​Inspecting steel on the north wall.
​Inspecting steel on the north wall.

St Patrick’s Cathedral and St Matthew-in-the-City with Peter Reed of Salmond Reed, July 2016

Peter points out the chapel and kitchen his firm installed in the aisle of the church.
It was great to see both familiar and new faces at Friday’s site visit to St Patrick’s Cathedral and St Matthew-in-the-City.
The tour, given by Peter Reed, centred around the philosophy of strengthening iconic buildings. Peter described two contrasting methods for strengthening. The first, which he referred to as the “honest” method, involves adding visible bracing (usually steel) to the interior and/or the exterior of the structure. The honesty of this approach is that the strengthening doesn’t pretend to be part of the original fabric. It’s also more reversible if and when new technology emerges. In contrast to this approach, what Peter called the “concealed” method involves inserting bracing into the fabric of a structure, and then making the insertions as invisible as possible.
Peter points out the position of the hidden steel with a laser pointer. A large drawing is propped open below.
Peter points out the position of the hidden steel with a laser pointer. A large drawing is propped open below.
St Patrick’s contains both methods–in the main body of the church, steel has been inserted into the walls and hidden. In the tower, which some site visitors scaled, the steel bracing is not concealed. This is partly because it wouldn’t be possible to create a straight path from the tip of the spire, and partly because this area is not accessible to most visitors. Some of our crew made it into the belfry, though!
Peter describes stonework patterns, salt crystallisation, and wind vortex degradation.
Peter describes stonework patterns, salt crystallisation, and wind vortex degradation.
Next, the tour moved to St Matthew-in-the-City. (If you didn’t make it onto the tour, and you’ve never been there, do yourself a favour and drop in there one day. It’s simply stunning. I don’t believe there’s anything like it in this country. When you go, GO INSIDE.) Structurally, says Peter, the building is identical to a Gothic cathedral of the 12th through 15th century — apart from the Portland cement mortar which holds the blocks together. And herein lay the crux of the talk–how on Earth can we strengthen something as unique as this? “Honest” bracing would have to be pretty exceptional to escape severely defacing the building, and “concealed” bracing requires extensive drilling, which would be ground-breaking, very tricky, potentially in contravention of heritage principles, and, last-but-not-least, outrageously expensive. In fact, best practice might be to do nothing and wait for technology to catch up with the problem, hoping nothing too seismic happens in the meantime.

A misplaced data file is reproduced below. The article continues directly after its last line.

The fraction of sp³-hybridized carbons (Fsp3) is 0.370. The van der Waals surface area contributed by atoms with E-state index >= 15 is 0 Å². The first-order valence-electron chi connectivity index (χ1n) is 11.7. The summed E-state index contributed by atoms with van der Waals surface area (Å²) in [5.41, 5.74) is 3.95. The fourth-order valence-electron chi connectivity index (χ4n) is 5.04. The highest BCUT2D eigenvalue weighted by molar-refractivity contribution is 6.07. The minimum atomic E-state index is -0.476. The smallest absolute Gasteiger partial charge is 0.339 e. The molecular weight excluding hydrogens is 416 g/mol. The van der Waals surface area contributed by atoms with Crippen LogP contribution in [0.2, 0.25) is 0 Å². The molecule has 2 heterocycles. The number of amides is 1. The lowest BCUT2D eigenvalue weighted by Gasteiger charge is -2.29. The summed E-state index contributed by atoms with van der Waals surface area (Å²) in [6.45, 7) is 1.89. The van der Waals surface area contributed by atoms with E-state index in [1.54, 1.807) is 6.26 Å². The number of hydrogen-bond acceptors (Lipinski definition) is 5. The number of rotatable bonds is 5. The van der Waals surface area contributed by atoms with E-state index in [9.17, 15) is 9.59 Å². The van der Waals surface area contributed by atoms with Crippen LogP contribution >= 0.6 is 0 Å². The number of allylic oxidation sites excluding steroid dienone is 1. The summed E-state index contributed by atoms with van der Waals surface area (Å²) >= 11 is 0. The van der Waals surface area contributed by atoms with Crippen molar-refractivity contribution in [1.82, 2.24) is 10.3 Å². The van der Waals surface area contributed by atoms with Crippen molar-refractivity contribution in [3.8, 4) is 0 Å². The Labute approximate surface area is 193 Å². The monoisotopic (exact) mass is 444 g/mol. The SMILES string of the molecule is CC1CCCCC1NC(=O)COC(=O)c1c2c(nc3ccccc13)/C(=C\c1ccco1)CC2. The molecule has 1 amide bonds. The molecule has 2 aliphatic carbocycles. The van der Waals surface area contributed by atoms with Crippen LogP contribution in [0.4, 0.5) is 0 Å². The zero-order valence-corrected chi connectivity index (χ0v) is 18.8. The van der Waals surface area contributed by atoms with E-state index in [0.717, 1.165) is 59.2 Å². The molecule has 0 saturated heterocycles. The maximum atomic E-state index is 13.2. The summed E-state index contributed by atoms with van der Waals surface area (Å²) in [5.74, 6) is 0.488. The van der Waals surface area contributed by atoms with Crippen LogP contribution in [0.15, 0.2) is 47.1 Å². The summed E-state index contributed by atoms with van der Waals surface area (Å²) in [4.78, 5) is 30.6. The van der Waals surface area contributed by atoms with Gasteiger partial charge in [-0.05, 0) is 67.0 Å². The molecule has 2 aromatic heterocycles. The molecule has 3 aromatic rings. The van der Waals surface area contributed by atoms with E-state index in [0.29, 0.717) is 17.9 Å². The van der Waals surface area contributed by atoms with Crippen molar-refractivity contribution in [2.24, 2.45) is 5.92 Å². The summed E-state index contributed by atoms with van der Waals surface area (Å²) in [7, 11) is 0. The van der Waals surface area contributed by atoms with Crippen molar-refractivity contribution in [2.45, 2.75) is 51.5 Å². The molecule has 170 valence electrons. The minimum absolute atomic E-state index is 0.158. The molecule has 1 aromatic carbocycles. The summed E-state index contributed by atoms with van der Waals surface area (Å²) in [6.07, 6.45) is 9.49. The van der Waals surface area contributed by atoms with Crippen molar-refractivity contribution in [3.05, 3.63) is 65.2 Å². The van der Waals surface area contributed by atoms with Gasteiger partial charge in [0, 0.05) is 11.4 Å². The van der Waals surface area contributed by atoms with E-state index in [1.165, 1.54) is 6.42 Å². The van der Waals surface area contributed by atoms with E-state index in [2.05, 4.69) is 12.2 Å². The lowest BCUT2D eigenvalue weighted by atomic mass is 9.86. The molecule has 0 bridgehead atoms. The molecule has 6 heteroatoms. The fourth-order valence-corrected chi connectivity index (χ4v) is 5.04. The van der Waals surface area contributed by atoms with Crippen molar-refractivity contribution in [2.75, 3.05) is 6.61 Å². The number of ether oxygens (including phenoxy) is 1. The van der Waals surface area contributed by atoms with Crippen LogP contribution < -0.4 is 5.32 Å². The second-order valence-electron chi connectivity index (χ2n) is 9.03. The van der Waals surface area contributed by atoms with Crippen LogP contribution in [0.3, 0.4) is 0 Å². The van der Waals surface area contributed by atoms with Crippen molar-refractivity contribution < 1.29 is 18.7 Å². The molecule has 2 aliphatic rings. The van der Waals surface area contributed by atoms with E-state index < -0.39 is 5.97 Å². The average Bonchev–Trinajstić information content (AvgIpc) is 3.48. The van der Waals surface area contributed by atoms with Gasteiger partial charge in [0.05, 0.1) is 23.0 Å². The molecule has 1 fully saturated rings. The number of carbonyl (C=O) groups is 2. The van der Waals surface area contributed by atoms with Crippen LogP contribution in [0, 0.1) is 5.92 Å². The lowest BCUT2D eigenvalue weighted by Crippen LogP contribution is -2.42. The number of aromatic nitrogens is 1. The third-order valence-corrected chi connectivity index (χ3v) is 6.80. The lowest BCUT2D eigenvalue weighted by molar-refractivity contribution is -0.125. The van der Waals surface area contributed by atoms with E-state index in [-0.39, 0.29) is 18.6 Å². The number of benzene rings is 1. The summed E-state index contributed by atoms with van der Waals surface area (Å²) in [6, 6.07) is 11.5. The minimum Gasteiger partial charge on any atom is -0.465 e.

Peter points out the chapel and kitchen his firm installed in the aisle of the church.
Peter points out the chapel and kitchen his firm installed in the aisle of the church.

Domain Wintergardens with Dmytro Dizhur of EQSTRUC, May 2016

Dmytro points out details of the roof truss, Domain Wintergardens, May 2016
Dmytro points out details of the roof truss, Domain Wintergardens, May 2016
Dmytro points out details of the roof truss, Domain Wintergardens, May 2016

It was great to meet some of you at the Domain Wintergardens. We had a most engaging presentation from Dmytro, who told us about how to prop up a chimney that straddles a glass window, how to hide bracing in plain sight, why “banana-shaped” is the wrong shape for a cross brace, and where to stand when broken glass plates are raining down on your head (outside).

On a more serious note, we talked about how to design strengthening measures that are sympathetic to heritage structures, how to assess the existing capacity of a building, and the process of negotiation and discussion that goes along with working on a publicly-owned and much beloved site. Many thanks to Dmytro for his time and efforts.